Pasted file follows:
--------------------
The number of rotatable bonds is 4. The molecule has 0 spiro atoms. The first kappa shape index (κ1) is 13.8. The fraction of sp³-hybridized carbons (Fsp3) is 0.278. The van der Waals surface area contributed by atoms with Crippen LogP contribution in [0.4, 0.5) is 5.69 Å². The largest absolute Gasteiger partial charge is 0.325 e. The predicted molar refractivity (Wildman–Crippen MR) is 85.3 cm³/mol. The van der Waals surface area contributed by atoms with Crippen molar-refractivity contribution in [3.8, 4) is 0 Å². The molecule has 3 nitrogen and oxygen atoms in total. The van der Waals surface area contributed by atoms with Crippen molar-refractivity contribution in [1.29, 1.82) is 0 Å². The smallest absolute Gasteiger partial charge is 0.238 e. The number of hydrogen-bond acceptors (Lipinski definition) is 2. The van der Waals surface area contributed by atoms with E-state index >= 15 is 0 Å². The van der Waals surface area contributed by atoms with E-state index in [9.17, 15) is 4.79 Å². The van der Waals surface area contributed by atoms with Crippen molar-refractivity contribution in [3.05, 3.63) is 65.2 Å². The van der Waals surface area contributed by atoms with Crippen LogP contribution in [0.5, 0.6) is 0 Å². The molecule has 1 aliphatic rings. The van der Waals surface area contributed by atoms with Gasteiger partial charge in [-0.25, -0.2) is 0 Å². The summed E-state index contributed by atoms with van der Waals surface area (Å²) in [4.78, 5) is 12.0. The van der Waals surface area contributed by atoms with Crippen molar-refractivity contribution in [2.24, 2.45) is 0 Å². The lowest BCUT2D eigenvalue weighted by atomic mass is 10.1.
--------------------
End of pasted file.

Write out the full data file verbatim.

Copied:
The number of rotatable bonds is 4. The molecule has 0 spiro atoms. The first kappa shape index (κ1) is 13.8. The fraction of sp³-hybridized carbons (Fsp3) is 0.278. The van der Waals surface area contributed by atoms with Crippen LogP contribution in [0.4, 0.5) is 5.69 Å². The largest absolute Gasteiger partial charge is 0.325 e. The predicted molar refractivity (Wildman–Crippen MR) is 85.3 cm³/mol. The van der Waals surface area contributed by atoms with Crippen molar-refractivity contribution in [3.8, 4) is 0 Å². The molecule has 3 nitrogen and oxygen atoms in total. The van der Waals surface area contributed by atoms with Crippen molar-refractivity contribution in [1.29, 1.82) is 0 Å². The smallest absolute Gasteiger partial charge is 0.238 e. The number of hydrogen-bond acceptors (Lipinski definition) is 2. The van der Waals surface area contributed by atoms with E-state index >= 15 is 0 Å². The van der Waals surface area contributed by atoms with E-state index in [9.17, 15) is 4.79 Å². The van der Waals surface area contributed by atoms with Crippen molar-refractivity contribution in [3.05, 3.63) is 65.2 Å². The van der Waals surface area contributed by atoms with Crippen LogP contribution in [0.5, 0.6) is 0 Å². The molecule has 1 aliphatic rings. The van der Waals surface area contributed by atoms with Gasteiger partial charge in [-0.25, -0.2) is 0 Å². The summed E-state index contributed by atoms with van der Waals surface area (Å²) in [4.78, 5) is 12.0. The van der Waals surface area contributed by atoms with Crippen molar-refractivity contribution in [2.24, 2.45) is 0 Å². The lowest BCUT2D eigenvalue weighted by atomic mass is 10.1.